James Webb Space Telescope’s “spine” now being built

The Webb telescope will be able to see "back in time" to the first light after the Big Bang. Provided by Goddard Space Flight Center, Greenbelt, Maryland
By | Published: February 10, 2009 | Last updated on May 18, 2023
Webb telescope backplane
Scientists and engineers at Northrop Grumman work with the Backplane Structure Test Article (BSTA) or “spine” of the Webb telescope. The BSTA is only 1/6 the size of the backplane that will fly on the telescope.
Northrop Grumman
February 10, 2009
Construction is underway for some of the pieces that will fly aboard the James Webb Space Telescope. One of the pieces, called the backplane, is like a “spine” to the telescope. Alliant Techsystems is assembling the backplane at its Magna, Utah, facility.

The Webb telescope stands as big as a two-story house, and the backplane is a core part of the design, as it will support the telescope’s 21-foot diameter (6.5 meter) primary mirror. Not only will the backplane carry a large mirror, but it will support a lot of weight. It will be carry 7,500 pounds (2,400 kilograms) of telescope optics and instruments during launch to the telescope’s operational position 990,000 miles (1,584,000 kilometers) from Earth.

“The Webb telescope’s ultimate ability to discover the first stars and galaxies is critically dependent on the mirror backplane performing to demanding standards,” said Eric Smith, Webb telescope program scientist at NASA headquarters, Washington.

Being the “spine” of the mirror requires it to essentially be motionless while the mirrors move to see far into deep space. Imagine holding the handle of a magnifying glass to see a tiny object. If your hand shakes a lot, it will be hard to focus on the object. So, just as you have to hold the magnifying glass handle steady, the Webb backplane has to hold the telescope mirrors steady to allow them to focus.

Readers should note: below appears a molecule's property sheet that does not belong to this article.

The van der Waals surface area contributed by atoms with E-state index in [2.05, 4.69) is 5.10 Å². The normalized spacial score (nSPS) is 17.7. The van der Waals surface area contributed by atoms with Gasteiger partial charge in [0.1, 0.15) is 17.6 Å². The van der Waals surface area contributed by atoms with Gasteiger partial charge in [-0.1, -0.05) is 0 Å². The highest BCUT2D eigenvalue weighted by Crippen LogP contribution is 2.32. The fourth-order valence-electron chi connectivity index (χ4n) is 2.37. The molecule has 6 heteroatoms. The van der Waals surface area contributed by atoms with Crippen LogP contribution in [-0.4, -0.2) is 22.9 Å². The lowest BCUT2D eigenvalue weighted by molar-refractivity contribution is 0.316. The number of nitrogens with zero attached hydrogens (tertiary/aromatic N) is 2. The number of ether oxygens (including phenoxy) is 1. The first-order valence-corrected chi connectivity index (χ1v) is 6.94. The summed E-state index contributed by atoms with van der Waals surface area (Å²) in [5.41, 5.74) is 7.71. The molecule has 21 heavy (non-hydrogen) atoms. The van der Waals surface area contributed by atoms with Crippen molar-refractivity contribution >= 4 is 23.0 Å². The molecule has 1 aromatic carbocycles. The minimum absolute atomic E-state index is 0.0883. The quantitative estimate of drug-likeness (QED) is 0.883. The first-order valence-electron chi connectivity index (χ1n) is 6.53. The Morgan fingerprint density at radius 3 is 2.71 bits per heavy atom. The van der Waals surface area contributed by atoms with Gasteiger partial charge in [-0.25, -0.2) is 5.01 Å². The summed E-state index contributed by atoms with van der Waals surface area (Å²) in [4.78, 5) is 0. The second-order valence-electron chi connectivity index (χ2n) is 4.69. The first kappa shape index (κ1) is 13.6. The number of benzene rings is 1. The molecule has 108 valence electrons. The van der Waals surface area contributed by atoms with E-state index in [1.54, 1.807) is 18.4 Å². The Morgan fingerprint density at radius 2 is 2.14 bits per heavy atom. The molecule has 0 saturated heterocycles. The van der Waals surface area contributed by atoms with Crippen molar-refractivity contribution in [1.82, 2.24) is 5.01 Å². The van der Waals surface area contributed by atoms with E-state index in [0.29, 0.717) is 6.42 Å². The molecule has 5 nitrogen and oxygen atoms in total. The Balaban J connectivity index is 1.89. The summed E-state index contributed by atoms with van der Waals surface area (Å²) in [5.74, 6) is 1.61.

This structure is also designed to provide unprecedented thermal stability performance at temperatures colder than -400° Fahrenheit (-240° Celsius). That means it is engineered to move less than 32 nanometers, which is 1/10,000 the diameter of a human hair in the extreme cold of space.

This backplane represents an improvement in dimensional stability performance of 1,000 times, a threefold increase in size and operational capability at temperatures far colder than any prior space telescope.

The backplane is made with advanced graphite composite materials mated to titanium and invar fittings and interfaces. Invar is a nickel steel alloy notable for its uniquely low changes due to thermal expansion. It will be completed and delivered to Northrop Grumman in Redondo Beach, California, in late 2010 for integration into the Webb telescope.

The James Webb Space Telescope is expected to launch in 2013. By observing in infrared light, it will be able to see faint and very distant objects, explore distant galaxies, formation of star systems, and nearby planets and stars. Webb will be able to see “back in time” to the first light after the Big Bang. The information it will send back to Earth will give scientists clues about the formation of the universe and the evolution of our own solar system.